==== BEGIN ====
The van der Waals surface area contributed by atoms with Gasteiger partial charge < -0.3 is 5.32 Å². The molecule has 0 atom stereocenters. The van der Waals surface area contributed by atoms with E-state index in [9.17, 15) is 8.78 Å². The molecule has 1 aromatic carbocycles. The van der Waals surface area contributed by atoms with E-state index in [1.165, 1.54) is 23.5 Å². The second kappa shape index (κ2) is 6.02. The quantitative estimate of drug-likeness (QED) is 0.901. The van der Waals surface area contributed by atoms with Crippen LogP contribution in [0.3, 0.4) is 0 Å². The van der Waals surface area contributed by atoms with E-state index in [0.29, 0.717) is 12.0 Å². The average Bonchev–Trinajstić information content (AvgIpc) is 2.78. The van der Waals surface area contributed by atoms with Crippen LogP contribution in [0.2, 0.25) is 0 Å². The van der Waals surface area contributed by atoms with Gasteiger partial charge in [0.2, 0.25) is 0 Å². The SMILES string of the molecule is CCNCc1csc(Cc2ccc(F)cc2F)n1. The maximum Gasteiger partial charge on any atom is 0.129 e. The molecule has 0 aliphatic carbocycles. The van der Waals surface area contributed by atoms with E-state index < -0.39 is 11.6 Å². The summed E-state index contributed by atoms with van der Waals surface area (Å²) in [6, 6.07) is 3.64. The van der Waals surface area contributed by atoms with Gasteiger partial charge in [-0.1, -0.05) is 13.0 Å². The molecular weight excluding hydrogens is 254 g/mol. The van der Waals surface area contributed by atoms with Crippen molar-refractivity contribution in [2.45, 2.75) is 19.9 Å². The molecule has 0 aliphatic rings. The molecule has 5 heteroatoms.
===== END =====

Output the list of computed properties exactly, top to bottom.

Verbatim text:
The van der Waals surface area contributed by atoms with Gasteiger partial charge < -0.3 is 5.32 Å². The molecule has 0 atom stereocenters. The van der Waals surface area contributed by atoms with E-state index in [9.17, 15) is 8.78 Å². The molecule has 1 aromatic carbocycles. The van der Waals surface area contributed by atoms with E-state index in [1.165, 1.54) is 23.5 Å². The second kappa shape index (κ2) is 6.02. The quantitative estimate of drug-likeness (QED) is 0.901. The van der Waals surface area contributed by atoms with Crippen LogP contribution in [0.3, 0.4) is 0 Å². The van der Waals surface area contributed by atoms with E-state index in [0.29, 0.717) is 12.0 Å². The average Bonchev–Trinajstić information content (AvgIpc) is 2.78. The van der Waals surface area contributed by atoms with Crippen LogP contribution in [0.2, 0.25) is 0 Å². The van der Waals surface area contributed by atoms with Gasteiger partial charge in [0.2, 0.25) is 0 Å². The SMILES string of the molecule is CCNCc1csc(Cc2ccc(F)cc2F)n1. The maximum Gasteiger partial charge on any atom is 0.129 e. The molecule has 0 aliphatic carbocycles. The van der Waals surface area contributed by atoms with E-state index < -0.39 is 11.6 Å². The summed E-state index contributed by atoms with van der Waals surface area (Å²) in [6, 6.07) is 3.64. The van der Waals surface area contributed by atoms with Gasteiger partial charge in [-0.1, -0.05) is 13.0 Å². The molecular weight excluding hydrogens is 254 g/mol. The van der Waals surface area contributed by atoms with Crippen molar-refractivity contribution in [2.45, 2.75) is 19.9 Å². The molecule has 0 aliphatic rings. The molecule has 5 heteroatoms.